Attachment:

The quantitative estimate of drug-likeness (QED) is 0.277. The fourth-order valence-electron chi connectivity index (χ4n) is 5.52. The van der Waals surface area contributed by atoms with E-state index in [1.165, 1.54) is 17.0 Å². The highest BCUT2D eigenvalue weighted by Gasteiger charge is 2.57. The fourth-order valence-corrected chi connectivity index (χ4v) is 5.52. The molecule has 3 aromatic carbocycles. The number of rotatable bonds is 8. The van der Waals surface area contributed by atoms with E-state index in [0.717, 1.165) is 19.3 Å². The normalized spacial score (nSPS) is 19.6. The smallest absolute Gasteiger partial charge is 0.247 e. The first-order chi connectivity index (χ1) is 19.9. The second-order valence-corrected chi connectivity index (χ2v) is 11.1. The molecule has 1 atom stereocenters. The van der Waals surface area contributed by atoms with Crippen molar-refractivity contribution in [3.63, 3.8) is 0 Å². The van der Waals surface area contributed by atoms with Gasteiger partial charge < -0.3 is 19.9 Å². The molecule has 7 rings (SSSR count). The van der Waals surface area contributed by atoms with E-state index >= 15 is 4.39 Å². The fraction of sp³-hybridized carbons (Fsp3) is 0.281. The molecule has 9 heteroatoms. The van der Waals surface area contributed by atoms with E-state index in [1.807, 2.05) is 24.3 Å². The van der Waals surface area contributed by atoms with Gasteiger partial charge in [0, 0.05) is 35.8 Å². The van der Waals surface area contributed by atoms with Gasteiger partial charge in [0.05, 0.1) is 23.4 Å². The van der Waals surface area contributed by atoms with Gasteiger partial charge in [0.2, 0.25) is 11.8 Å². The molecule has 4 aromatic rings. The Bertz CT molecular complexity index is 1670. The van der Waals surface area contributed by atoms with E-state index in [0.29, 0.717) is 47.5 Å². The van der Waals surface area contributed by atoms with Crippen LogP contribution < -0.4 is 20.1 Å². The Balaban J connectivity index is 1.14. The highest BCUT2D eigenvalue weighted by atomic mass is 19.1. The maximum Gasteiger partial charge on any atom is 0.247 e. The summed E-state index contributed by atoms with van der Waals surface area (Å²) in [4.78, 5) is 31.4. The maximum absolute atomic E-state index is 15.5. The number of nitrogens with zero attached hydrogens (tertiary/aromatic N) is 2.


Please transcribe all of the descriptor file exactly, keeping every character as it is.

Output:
The quantitative estimate of drug-likeness (QED) is 0.277. The fourth-order valence-electron chi connectivity index (χ4n) is 5.52. The van der Waals surface area contributed by atoms with E-state index in [1.165, 1.54) is 17.0 Å². The highest BCUT2D eigenvalue weighted by Gasteiger charge is 2.57. The fourth-order valence-corrected chi connectivity index (χ4v) is 5.52. The molecule has 3 aromatic carbocycles. The number of rotatable bonds is 8. The van der Waals surface area contributed by atoms with E-state index in [0.717, 1.165) is 19.3 Å². The normalized spacial score (nSPS) is 19.6. The smallest absolute Gasteiger partial charge is 0.247 e. The first-order chi connectivity index (χ1) is 19.9. The second-order valence-corrected chi connectivity index (χ2v) is 11.1. The molecule has 1 atom stereocenters. The van der Waals surface area contributed by atoms with Crippen molar-refractivity contribution in [3.63, 3.8) is 0 Å². The van der Waals surface area contributed by atoms with Gasteiger partial charge < -0.3 is 19.9 Å². The molecule has 7 rings (SSSR count). The van der Waals surface area contributed by atoms with E-state index >= 15 is 4.39 Å². The fraction of sp³-hybridized carbons (Fsp3) is 0.281. The molecule has 9 heteroatoms. The van der Waals surface area contributed by atoms with E-state index in [1.807, 2.05) is 24.3 Å². The van der Waals surface area contributed by atoms with Gasteiger partial charge in [0, 0.05) is 35.8 Å². The van der Waals surface area contributed by atoms with Gasteiger partial charge in [0.05, 0.1) is 23.4 Å². The van der Waals surface area contributed by atoms with Gasteiger partial charge in [0.2, 0.25) is 11.8 Å². The molecule has 4 aromatic rings. The Bertz CT molecular complexity index is 1670. The van der Waals surface area contributed by atoms with E-state index in [0.29, 0.717) is 47.5 Å². The van der Waals surface area contributed by atoms with Crippen LogP contribution < -0.4 is 20.1 Å². The Balaban J connectivity index is 1.14. The highest BCUT2D eigenvalue weighted by atomic mass is 19.1. The maximum Gasteiger partial charge on any atom is 0.247 e. The summed E-state index contributed by atoms with van der Waals surface area (Å²) in [4.78, 5) is 31.4. The maximum absolute atomic E-state index is 15.5. The number of nitrogens with zero attached hydrogens (tertiary/aromatic N) is 2.